And then it hit me.  Here was one little boy, beautiful to be sure, but just one of a hundred or more who were going to be executed without any reason.  If none of the rest of them could be saved…why should he be? How would that be right?

We seek to put an individual face on tragedy to help us comprehend it, but at some point we need to be overwhelmed by the sheer number of individuals… each one had a family somewhere who mourned them, each one had promise, gifts, moments of happiness.  And then they were gone.

As I study the Pan Am 103 bombing, which killed 270 people in a fire ball over Lockerbie, Scotland, I think of the reaction to the Hindenberg, the helpless grief of a reporter who simply sobbed, “Oh, the humanity!”

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charlie-brown-xmas1He has a round head and a knobby nose, his dog wins more contests than he ever will, and even his friends all call him a loser. He talks through a megaphone but no one listens to him.  And when he chooses a “sincere” Christmas tree, everybody laughs.

I know I’m not eccentric or even unusual in naming A Charlie Brown Christmas as my all-time favorite televised holiday special.  I was probably six or seven when I saw it for the first time.  Having followed the Sunday Peanuts strip since before I could read, the characters felt to me like old friends.  Watching the annual telecast became one of my most-anticipated Christmas rituals.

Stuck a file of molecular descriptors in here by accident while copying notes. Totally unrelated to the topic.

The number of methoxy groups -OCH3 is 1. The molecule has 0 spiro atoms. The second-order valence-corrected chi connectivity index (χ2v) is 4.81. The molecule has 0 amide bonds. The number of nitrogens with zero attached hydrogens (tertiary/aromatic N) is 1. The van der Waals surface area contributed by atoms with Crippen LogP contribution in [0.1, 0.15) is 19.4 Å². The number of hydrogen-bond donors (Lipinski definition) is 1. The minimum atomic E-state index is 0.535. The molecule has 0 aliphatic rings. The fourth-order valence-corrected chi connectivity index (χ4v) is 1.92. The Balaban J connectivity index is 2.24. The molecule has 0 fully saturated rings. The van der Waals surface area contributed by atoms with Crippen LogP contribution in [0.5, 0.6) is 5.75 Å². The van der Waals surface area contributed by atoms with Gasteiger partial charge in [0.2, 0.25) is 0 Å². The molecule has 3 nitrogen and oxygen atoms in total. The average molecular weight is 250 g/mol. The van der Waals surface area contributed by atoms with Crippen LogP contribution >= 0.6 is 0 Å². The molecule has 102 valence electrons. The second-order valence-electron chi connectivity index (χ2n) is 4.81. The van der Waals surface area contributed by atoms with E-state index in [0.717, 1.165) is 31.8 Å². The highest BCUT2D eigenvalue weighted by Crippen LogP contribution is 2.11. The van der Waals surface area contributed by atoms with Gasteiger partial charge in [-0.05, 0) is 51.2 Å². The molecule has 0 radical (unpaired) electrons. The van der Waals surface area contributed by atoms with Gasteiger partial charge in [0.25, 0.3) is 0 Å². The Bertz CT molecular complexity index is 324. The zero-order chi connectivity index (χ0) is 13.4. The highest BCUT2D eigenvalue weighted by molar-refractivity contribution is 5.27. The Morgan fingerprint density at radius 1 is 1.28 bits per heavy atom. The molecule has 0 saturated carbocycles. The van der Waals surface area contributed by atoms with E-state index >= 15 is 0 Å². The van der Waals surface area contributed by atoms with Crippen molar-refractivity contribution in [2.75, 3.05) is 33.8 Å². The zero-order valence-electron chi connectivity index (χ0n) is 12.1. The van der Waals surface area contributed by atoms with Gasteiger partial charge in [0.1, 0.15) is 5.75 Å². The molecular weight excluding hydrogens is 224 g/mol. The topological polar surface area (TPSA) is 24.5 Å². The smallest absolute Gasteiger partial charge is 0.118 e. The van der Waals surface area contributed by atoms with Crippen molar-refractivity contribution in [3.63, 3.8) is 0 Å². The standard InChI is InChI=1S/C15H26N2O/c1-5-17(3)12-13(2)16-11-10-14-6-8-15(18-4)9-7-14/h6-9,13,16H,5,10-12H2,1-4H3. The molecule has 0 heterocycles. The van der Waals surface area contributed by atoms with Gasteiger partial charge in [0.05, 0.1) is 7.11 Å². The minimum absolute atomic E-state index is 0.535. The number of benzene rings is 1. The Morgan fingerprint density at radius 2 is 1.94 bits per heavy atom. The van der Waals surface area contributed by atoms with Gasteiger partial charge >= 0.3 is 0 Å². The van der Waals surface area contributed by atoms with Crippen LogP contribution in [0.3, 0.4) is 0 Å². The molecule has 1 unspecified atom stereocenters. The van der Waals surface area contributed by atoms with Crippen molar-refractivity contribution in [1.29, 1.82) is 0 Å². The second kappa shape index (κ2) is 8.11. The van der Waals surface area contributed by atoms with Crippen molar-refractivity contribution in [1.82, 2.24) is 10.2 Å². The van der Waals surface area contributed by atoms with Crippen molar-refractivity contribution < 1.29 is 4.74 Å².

Snoopy was hilarious, Lucy was exasperating and Linus both wise and kind. But Charlie Brown’s inept sincerity was painful to watch. He made me weep.  I so wanted him to be taken seriously.  Even at that young age I knew the misery of being misunderstood and the frustration of failure.  If you’d asked me, I’d have told you my favorite superhero was Underdog…really.

I got chills the first time Linus stood in the spotlight and spoke the words of Luke 2 into the empty auditorium.  And when the Peanuts started to sing “Hark! The Herald Angels Sing” after beautifying Charlie Brown’s tree, I burst into tears.

As a child, it was the loving gesture of decorating his tree, transforming it, that moved me. As an adult, what speaks to me is the larger act of restoration: a community restoring a brother, reviving a broken life.  I understand now that the tree is a metaphor for the boy himself, awkward, unwanted, unappreciated. When the unlovely is made lovely, Charlie is affirmed.

Jesus came to seek and save the unlovely (that’s all of us).  And He has made us ministers of reconciliation.  We are transformed so that we can take part in His ongoing work of transformation.  Is there a Charlie Brown in your life?  Is there a tiny tree that can be restored and made lovely this Christmas?